David said...

1pjb--Totem pole? What are you doing, pulling rank? What the hell is your experience that you are an expert? Comment sections of blogs are pretty low on the totem pole generally, and we both are here. We're not lecturing at Aspen Institute, or teaching at Stanford, we are posting on a fucking blog. In the comments. One of the better blogs, but a blog nonetheless.

As to talking points, whose points do you think I am following? What the hell difference does it make what Soros or Buffet warned? Or McCain? Or Obama? Did Bush have his head any further up his butt than Chris Dodd, Barney Frank, Chuck Schumer, Nancy Pelosi or Senator Bennett, or Chris Cox or Treasury Secretary Bob Rubin who got $20 million a year to pick his nose at Citibank?

The Dems had one guy, John Corzine, who actually understands all of this. Did they give him a prominent role? For that matter, did he seek one, or did he decide not to rock the boat too hard?

To ascribe fault to one ideology or another is pointless. The only ideology that most of these people share is lust for power and prestige. That's not a conservative or liberal thing, it's a issue of the low nature of our national politics and politicians. This is why Obama is going to win, even if we do not know very much about who he is, what he believes or how he will act. He's created a plausible hope that he will be different, that he might actually believe his own words.

Does he? I'm going to vote for him like a majority of American voters probably will, and then we will find out.

To ignore the central role of Frannie and Freddie, to act like they were not corrupt or did not fail, paints you as a hack. Your Totem Pole comment confirms it.

This crisis comes from the systemic shortsightedness of our politicians on both sides of the aisle, and their incredible willingness, through gerrymandering, complex and restrictive campaign finance rules and vast overspending to take care of themselves first.

As for the "right wing folks" opposing the bailouts, I did not see the Democrats (who had the majority) rushing to approval either. The Republicans still don't know what hit them, that the era of deregulation ended in September of 2008 with bangs and whimpers, and the lefties are scrambling to make sure that no one believes that their pet institutions--Frannie and Freddie--were at the center of the mess.

For the record, I do not want you to be me either.

1jpb said...

Does this mean anything to y'all:

"Federal Reserve Board data show that:

_ More than 84 percent of the subprime mortgages in 2006 were issued by private lending institutions.

_ Private firms made nearly 83 percent of the subprime loans to low- and moderate-income borrowers that year.

_ Only one of the top 25 subprime lenders in 2006 was directly subject to the housing law that's being lambasted by conservative critics."

Of course not, the data means nothing to many of you.

Additionally, this breakdown doesn't identify that so called subprime loans meant different things to the GSEs then they meant to Wall Street. The terms and requirements were much more problematic with the Wall Street products.

But, y'all don't care about data, you've been programed by professional conservatives. So carry on.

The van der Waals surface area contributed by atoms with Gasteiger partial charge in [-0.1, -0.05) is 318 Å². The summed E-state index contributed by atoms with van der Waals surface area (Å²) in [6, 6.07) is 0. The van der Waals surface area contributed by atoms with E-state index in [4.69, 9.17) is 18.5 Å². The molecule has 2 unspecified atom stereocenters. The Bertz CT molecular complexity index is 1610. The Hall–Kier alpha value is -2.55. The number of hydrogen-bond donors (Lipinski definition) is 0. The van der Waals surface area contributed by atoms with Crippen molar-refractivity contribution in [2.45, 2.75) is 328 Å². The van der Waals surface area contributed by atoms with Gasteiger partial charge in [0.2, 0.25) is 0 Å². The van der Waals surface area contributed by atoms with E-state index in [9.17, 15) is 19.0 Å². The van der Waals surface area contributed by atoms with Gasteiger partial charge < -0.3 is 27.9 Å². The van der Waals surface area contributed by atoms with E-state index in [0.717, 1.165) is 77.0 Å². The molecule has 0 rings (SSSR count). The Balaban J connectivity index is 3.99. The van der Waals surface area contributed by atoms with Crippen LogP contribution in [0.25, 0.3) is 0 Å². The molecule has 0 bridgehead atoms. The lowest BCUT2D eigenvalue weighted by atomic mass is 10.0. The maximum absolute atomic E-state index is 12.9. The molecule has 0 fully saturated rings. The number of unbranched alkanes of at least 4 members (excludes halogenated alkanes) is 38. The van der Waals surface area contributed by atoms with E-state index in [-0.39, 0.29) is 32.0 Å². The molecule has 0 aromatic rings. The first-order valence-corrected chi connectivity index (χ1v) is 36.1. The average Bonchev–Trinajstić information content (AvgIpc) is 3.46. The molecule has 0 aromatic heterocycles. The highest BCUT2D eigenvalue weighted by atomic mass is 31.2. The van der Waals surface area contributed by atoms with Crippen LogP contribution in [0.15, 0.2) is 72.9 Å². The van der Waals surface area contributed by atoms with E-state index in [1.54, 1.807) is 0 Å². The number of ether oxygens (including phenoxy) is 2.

blake said...

1jpb--

Does it mean anything to you that private banks were forced by the government to make sub-prime loans?

Gratuitous reversal: "Or have you been programmed by professional commies?"

1jpb said...

blake,

Thanks for conformation that reality and data have no influence on your thinking.

Also, could you name American communists who make their livings by being communist?

P.S.
I'd offer you a shovel, but you already seem very well equipped.

blake said...

1jpb--

You chose to address the snark rather than the substance--which is, of course, the danger of including the snark.

I think most disagreements actually come down to a disagreement on facts. (This is why political campaigns throw so much crap into the air.)

Not that people can't have the same facts and come to different conclusions, since we almost never have all the facts. But the odds of us coming to a meaningful agreement are next to nothing if we have "different facts".

Let's try to get to the root of where our facts disagree.

I want to know if you agree with the assessment that the government forced banks to make bad loans.

Do you agree there is a thing called the CRA? Do you agree that lawsuits were used to give it teeth? Do you agree that its influence was expanded in the '90s? And do you agree that this had a significant impact on lending practices?

Just for starters, answer those four questions. If you don't answer them, I'll assume you're not really interested in exchanging ideas and leave you to your insults.

1jpb said...

Blake,

I'm not going to itemize what is already in a data rich link I've provided.

And, it doesn't matter because your questioning proves that you can't even comprehend the information contained in the small excerpt I put in my comment.

Your mind is full of right wing talking points, and you're incapable of discerning the importance of data and reality. As a result you (and many others) are the victim of the professional conservatives that control your thinking, rather than data and facts.

It's intriguing that you strongly think you know what caused this mess, even though your narrative is disproved by reality.

Even when you're exposed to reality and actual data your brain can't overcome the fictional narrative that professional conservatives have placed inside your mind.

Absolutely fascinating.

P.S.
The only reason I pick on you more than some others is because in many ways you seem to be very intelligent.

But, your mind is unable to size up a full set of data to determine the relative importance and influence of different facts and fiction. You have a problem with the proverbial trees and forest.

I put a forest in front of you, but you cling to a couple trees. Odd.

blake said...

You've made your choice.

Enjoy preaching to the choir.